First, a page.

Verdant: moving coral won’t fully mitigate impact

| 14/10/2019 | 27 Comments
Cayman News Service
Coral reef within George Town Harbour (Photo by Courtney Platt)

(CNS): The consortium picked by government to build the controversial cruise berthing project has admitted that plans to relocate and cultivate coral will not fully mitigate the impact of the project on the marine environment. Although members of Verdant Isle expressed high confidence earlier this month that moving the pristine ancient coral from George Town Harbour will be a great success, they have now conceded it can never really mitigate the loss.

Speaking to the Daily Telegraph, a spokesperson for Verdant Isle said that they would be conducting a “relocation” programme to try and save some of the critically endangered corals in the area and were optimistic about plans for “coral gardening”, but admitted that would not save it all.

“It is clear that coral relocation will never completely mitigate impacts of proposed projects,” they told the UK-based newspaper.

The cruise line have now come under fire from a number of international charities about this project, given that in recent years the companies have supposedly committed to “ensure the long-term health of the oceans”. But they are now about to dredge acres of ancient, pristine coral for this berthing facility, which the president of Royal Caribbean has stated is all about the cruise lines’ convenience as tendering “is a bother”.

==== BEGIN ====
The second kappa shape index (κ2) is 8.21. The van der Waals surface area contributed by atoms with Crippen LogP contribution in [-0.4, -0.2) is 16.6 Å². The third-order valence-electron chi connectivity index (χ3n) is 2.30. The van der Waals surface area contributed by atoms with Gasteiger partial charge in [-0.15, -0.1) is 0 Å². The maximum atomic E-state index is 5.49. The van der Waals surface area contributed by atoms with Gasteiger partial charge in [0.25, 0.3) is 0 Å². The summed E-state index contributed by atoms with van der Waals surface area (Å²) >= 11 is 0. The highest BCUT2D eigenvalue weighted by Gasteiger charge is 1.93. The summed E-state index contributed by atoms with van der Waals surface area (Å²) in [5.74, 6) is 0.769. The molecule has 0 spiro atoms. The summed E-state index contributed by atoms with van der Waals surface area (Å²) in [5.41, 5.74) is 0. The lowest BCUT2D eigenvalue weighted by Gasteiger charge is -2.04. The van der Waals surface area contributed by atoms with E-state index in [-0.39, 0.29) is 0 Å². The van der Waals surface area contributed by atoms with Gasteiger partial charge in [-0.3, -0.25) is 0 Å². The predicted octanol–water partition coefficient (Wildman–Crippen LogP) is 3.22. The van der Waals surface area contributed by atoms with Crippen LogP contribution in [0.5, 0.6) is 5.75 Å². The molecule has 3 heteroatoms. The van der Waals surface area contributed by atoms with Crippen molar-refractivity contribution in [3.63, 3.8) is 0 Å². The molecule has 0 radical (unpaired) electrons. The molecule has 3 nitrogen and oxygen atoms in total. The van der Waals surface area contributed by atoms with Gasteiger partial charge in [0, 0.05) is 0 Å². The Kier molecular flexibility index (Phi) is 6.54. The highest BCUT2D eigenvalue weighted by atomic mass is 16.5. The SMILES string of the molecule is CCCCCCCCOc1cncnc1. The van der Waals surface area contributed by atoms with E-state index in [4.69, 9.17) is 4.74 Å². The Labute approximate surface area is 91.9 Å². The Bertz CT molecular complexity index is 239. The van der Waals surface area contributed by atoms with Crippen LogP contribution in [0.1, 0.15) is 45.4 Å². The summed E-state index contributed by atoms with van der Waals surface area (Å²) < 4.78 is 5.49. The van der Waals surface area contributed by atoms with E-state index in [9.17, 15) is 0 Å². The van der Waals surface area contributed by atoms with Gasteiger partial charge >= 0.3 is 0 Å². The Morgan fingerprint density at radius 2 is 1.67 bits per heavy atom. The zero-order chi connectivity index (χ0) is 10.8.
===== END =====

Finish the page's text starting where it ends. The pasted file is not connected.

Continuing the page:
Charlie Butt, Caribbean Territories Manager for the Royal Society for the Protection of Birds (RSPB), said it is “difficult to believe” that the companies would back the project if they understood the true environmental impact. The RSPB is concerned the plans would lead to a “net loss of globally threatened wildlife”, such as critically endangered turtles.

“Whilst we welcome the sustainability commitments of the two cruise liner companies involved, it is difficult to believe that they would consider backing this plan if they knew that at least 15 acres of world-class coral reefs — one of the Cayman Islands’ main tourist attractions — would be permanently lost as a result,” he said.

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Category: development, Local News, Marine Environment, Science & Nature

Comments (27)

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  1. Anonymous says:

    Watch this latest episode “BOAT LIFE: Plane Wreck Diving & Spearfishing, while Grandma Babysits! Ep.219” to remain yourself what marine beauty is.
    Then decide how you are going to vote.

  2. Mervyn Cumber says:

    Port user is obviously not a diver or snorkeler. Eden Rock and the Wreck of the Balboa and the Cali are well visited sites and particularly for night diving. I recall in the 1960’s doing a dive with the legendary “Tom Hubbell off George Town Harbour, it was pristine and so close to shore. Yes, the anchor chains took it all, Port User should go on the Atlantis and take a look before preaching.

    • Anonymous says:

      Mr. Cumber there’s a little fact-checking necessary. What is your criterion to qualify as a “well-visited site”, when you include the Wreck of the Balboa in that description? Are you talking about back in the day in the 1960’s, or the reality nowadays?

  3. Anonymous says: